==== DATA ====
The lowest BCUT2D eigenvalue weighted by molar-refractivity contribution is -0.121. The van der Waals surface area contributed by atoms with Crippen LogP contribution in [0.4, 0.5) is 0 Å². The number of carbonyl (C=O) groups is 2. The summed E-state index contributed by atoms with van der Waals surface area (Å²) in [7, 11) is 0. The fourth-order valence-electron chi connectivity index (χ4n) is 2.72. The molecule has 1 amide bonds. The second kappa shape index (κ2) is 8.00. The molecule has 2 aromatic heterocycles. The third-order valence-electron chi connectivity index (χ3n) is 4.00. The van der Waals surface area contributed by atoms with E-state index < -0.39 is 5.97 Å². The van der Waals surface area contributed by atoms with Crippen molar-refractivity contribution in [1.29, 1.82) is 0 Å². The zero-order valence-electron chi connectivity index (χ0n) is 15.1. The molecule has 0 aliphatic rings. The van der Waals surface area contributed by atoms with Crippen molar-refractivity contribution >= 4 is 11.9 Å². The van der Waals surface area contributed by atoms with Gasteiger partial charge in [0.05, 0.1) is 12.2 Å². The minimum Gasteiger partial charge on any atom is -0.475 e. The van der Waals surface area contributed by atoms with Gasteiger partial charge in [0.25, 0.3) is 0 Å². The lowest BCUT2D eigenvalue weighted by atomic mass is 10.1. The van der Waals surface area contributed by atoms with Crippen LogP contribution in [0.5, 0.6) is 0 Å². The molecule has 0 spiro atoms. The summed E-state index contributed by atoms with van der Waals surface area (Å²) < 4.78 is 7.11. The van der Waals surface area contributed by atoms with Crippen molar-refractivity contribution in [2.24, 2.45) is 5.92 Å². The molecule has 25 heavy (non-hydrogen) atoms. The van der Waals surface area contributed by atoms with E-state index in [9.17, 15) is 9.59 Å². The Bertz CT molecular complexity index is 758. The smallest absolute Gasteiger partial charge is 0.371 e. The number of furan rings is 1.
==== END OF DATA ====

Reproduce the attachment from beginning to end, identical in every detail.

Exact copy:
The lowest BCUT2D eigenvalue weighted by molar-refractivity contribution is -0.121. The van der Waals surface area contributed by atoms with Crippen LogP contribution in [0.4, 0.5) is 0 Å². The number of carbonyl (C=O) groups is 2. The summed E-state index contributed by atoms with van der Waals surface area (Å²) in [7, 11) is 0. The fourth-order valence-electron chi connectivity index (χ4n) is 2.72. The molecule has 1 amide bonds. The second kappa shape index (κ2) is 8.00. The molecule has 2 aromatic heterocycles. The third-order valence-electron chi connectivity index (χ3n) is 4.00. The van der Waals surface area contributed by atoms with E-state index < -0.39 is 5.97 Å². The van der Waals surface area contributed by atoms with Crippen molar-refractivity contribution in [1.29, 1.82) is 0 Å². The zero-order valence-electron chi connectivity index (χ0n) is 15.1. The molecule has 0 aliphatic rings. The van der Waals surface area contributed by atoms with Crippen molar-refractivity contribution >= 4 is 11.9 Å². The van der Waals surface area contributed by atoms with Gasteiger partial charge in [0.05, 0.1) is 12.2 Å². The minimum Gasteiger partial charge on any atom is -0.475 e. The van der Waals surface area contributed by atoms with Gasteiger partial charge in [0.25, 0.3) is 0 Å². The lowest BCUT2D eigenvalue weighted by atomic mass is 10.1. The van der Waals surface area contributed by atoms with Crippen LogP contribution in [0.5, 0.6) is 0 Å². The molecule has 0 spiro atoms. The summed E-state index contributed by atoms with van der Waals surface area (Å²) < 4.78 is 7.11. The van der Waals surface area contributed by atoms with Crippen molar-refractivity contribution in [2.24, 2.45) is 5.92 Å². The molecule has 25 heavy (non-hydrogen) atoms. The van der Waals surface area contributed by atoms with E-state index in [9.17, 15) is 9.59 Å². The Bertz CT molecular complexity index is 758. The smallest absolute Gasteiger partial charge is 0.371 e. The number of furan rings is 1.